Copenhagen International Documentary Film Festival: an imperative for Copenhagen’s curious souls.
With its thumping heart situated in ‘Kunsthal Charlottenborg’ – one of Europe’s largest and most beautiful exhibition spaces for contemporary art – CPH:DOX is a dream come true for the documentary-lovers, aesthetes, and cinephiles of the Danish capital.
Kunsthal Charlottenborg: the exhibition space sitting opposite the iconic moss-and-rust-coloured fisherman’s buildings of Nyhavn harbour.
Founded in 2003, CPH:DOX is among the world’s largest documentary film festivals. This year’s programme has been choreographed to include both film and video works, encompassing both cinema and visual art. The programme also tunes into multifarious themes including science, music, art, ideas, politics and even ethnography. The list of films draws together topics ranging from Swedish summertime (Ridge) to shamanism in Colombia (Altiplano + Lapü) to the link between honey bees and NASA (Swarm Season). In addition to this, artist talks, debates and masterclasses held alongside the film showings bring together a cacophony of different voices from the realms of cinema, television and media art.
Considering such diversity, it was incredibly difficult for me to decide which films to go and see! But here are three of my favourites – each with a distinctly Scandinavian edge.
The 26th of March: Ridge
John Skroog’s gloriously unclassifiable film ‘Ridge’ chronicles one Swedish summer in one Swedish village. The showing that I went to was at the ‘Gloria’- a cosy indie movie house in the city centre. I sit down surrounded by people cradling beers and the sound of Swedish whispers. The film fills the viewing room with the sights and sounds of a hazy, moist and verdant Swedish summer.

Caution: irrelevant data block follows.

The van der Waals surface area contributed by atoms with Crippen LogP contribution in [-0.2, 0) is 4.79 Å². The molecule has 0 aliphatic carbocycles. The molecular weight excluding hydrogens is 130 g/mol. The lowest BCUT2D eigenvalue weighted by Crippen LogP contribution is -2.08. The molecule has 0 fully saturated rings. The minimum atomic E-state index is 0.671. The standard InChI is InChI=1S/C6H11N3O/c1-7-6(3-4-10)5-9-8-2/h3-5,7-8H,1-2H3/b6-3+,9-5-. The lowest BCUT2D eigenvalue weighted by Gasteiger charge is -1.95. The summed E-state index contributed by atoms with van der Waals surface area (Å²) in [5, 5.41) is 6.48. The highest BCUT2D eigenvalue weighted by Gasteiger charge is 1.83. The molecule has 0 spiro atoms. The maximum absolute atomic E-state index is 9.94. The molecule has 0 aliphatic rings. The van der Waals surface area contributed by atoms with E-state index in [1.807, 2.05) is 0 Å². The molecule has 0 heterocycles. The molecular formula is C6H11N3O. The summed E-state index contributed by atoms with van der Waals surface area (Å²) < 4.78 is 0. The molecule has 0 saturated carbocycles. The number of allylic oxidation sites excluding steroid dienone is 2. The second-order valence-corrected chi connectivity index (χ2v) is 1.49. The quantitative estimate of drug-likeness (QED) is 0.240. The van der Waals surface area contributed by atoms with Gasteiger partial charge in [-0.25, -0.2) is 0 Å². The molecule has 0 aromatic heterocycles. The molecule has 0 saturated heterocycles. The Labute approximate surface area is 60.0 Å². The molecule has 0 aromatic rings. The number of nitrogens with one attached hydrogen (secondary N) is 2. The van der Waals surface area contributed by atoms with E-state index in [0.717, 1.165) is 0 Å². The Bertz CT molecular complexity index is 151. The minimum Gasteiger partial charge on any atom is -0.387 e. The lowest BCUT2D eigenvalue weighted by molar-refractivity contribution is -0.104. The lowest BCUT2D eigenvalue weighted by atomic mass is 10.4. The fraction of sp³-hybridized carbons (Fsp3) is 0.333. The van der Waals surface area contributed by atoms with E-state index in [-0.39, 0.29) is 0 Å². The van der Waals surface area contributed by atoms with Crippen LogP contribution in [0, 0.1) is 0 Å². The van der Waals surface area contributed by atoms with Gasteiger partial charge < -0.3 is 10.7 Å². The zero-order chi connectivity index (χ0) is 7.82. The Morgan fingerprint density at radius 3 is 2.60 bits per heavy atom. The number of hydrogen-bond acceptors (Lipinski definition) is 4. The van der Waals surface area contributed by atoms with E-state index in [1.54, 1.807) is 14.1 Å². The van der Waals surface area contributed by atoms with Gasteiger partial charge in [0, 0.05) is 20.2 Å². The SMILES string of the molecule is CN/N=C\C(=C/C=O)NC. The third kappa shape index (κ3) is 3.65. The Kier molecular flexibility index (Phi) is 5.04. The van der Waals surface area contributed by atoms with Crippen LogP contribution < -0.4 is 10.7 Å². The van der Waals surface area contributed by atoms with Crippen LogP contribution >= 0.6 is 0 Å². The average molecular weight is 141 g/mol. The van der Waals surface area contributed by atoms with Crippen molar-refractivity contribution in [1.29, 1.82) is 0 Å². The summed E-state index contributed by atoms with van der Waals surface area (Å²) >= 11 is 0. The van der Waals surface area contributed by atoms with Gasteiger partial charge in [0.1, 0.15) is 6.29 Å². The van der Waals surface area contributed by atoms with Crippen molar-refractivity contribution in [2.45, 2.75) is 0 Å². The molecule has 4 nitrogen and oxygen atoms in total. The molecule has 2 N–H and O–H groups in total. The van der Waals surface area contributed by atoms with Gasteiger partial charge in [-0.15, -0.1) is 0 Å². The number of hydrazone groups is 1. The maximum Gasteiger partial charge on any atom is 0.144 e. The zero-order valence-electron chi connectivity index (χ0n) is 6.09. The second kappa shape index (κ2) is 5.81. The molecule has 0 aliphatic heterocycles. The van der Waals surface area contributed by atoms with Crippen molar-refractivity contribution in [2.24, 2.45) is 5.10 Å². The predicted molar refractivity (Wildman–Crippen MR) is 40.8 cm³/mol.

Straying from normal documentary conventions, the film inhabits a space between visual art, abstract fiction and direct cinema. We observe as Polish agricultural workers arrive to Sweden to work on a small farm. Here, the community celebrate the long evenings; teenagers get drunk in the forest; a young girl collects slugs. Rather than a clear narrative, we hear fragmented stories of the tales of the village which have taken on an almost mythological quality … Once, two cows escaped from the farm and weren’t found until the end of the summer. Once, a helicopter arrived at the village and some of the villagers got to go up and see their whole village from above. Once, there was a man who owned 100 rabbits.
The filming and colour palette also cannot go without comment. The scenes are framed like photographs, perfectly symmetrical structures within which the scenes organically unfold. Filmed largely at twilight, the film had a distinctive and rich colour palette bringing everything to life.
In a Q&A session after the showing, we hear Skoog explain his vision behind the film. We learn that the film was in fact filmed in the village in which he grew up and the characters in fact largely played themselves, including Skoog’s own brother. He also explains that he wanted to create a piece where the main character isn’t a character or person but is in fact a relationship. This relationship is the collaboration between the summertime, the landscape, the community and the machinery of the farm. Holding back from creating a narrative for the film, he lets the landscape, summer, and machinery speak for themselves.
The 28th of March: The Other Munch
It’s a Thursday evening and I’ve cycled to Kunsthall Charlottenberg, past the lit-up facades of the Nyhavn harbourside buildings. It’s the bustling hub of the festival, with bikes stacked up against one another and against every wall. I have come to watch a documentary about two of Norway’s most famous artists: one from the realm of visual art, and the other from the world of literature.
Karl Ove Knausgaard talks to the director Joachin Trier about his personal relationship to Munch.